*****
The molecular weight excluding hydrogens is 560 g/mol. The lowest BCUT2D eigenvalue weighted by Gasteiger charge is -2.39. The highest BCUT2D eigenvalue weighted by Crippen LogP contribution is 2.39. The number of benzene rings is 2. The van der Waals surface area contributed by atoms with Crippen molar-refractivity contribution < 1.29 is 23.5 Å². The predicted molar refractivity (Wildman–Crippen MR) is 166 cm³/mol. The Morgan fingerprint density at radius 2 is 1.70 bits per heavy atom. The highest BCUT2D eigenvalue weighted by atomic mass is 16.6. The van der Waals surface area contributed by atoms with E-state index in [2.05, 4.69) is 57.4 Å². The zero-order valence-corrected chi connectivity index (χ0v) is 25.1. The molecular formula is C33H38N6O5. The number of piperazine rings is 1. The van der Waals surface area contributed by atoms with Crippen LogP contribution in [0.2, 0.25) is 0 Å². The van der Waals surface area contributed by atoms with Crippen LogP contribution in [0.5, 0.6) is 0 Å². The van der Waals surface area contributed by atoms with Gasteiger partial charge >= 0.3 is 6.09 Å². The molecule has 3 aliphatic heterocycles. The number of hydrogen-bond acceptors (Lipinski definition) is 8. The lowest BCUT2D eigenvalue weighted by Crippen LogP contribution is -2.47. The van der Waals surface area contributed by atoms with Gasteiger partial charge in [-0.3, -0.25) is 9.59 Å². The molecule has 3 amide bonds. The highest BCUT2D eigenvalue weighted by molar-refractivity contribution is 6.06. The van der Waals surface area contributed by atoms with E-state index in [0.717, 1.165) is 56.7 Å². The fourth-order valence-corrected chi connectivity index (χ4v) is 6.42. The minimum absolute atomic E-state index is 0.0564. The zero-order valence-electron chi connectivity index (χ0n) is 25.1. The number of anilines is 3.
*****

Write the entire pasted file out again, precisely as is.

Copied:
The molecular weight excluding hydrogens is 560 g/mol. The lowest BCUT2D eigenvalue weighted by Gasteiger charge is -2.39. The highest BCUT2D eigenvalue weighted by Crippen LogP contribution is 2.39. The number of benzene rings is 2. The van der Waals surface area contributed by atoms with Crippen molar-refractivity contribution < 1.29 is 23.5 Å². The predicted molar refractivity (Wildman–Crippen MR) is 166 cm³/mol. The Morgan fingerprint density at radius 2 is 1.70 bits per heavy atom. The highest BCUT2D eigenvalue weighted by atomic mass is 16.6. The van der Waals surface area contributed by atoms with E-state index in [2.05, 4.69) is 57.4 Å². The zero-order valence-corrected chi connectivity index (χ0v) is 25.1. The molecular formula is C33H38N6O5. The number of piperazine rings is 1. The van der Waals surface area contributed by atoms with Crippen LogP contribution in [0.2, 0.25) is 0 Å². The van der Waals surface area contributed by atoms with Crippen LogP contribution in [0.5, 0.6) is 0 Å². The van der Waals surface area contributed by atoms with Gasteiger partial charge >= 0.3 is 6.09 Å². The molecule has 3 aliphatic heterocycles. The number of hydrogen-bond acceptors (Lipinski definition) is 8. The lowest BCUT2D eigenvalue weighted by Crippen LogP contribution is -2.47. The van der Waals surface area contributed by atoms with Gasteiger partial charge in [-0.3, -0.25) is 9.59 Å². The molecule has 3 amide bonds. The highest BCUT2D eigenvalue weighted by molar-refractivity contribution is 6.06. The van der Waals surface area contributed by atoms with E-state index in [0.717, 1.165) is 56.7 Å². The fourth-order valence-corrected chi connectivity index (χ4v) is 6.42. The minimum absolute atomic E-state index is 0.0564. The zero-order valence-electron chi connectivity index (χ0n) is 25.1. The number of anilines is 3.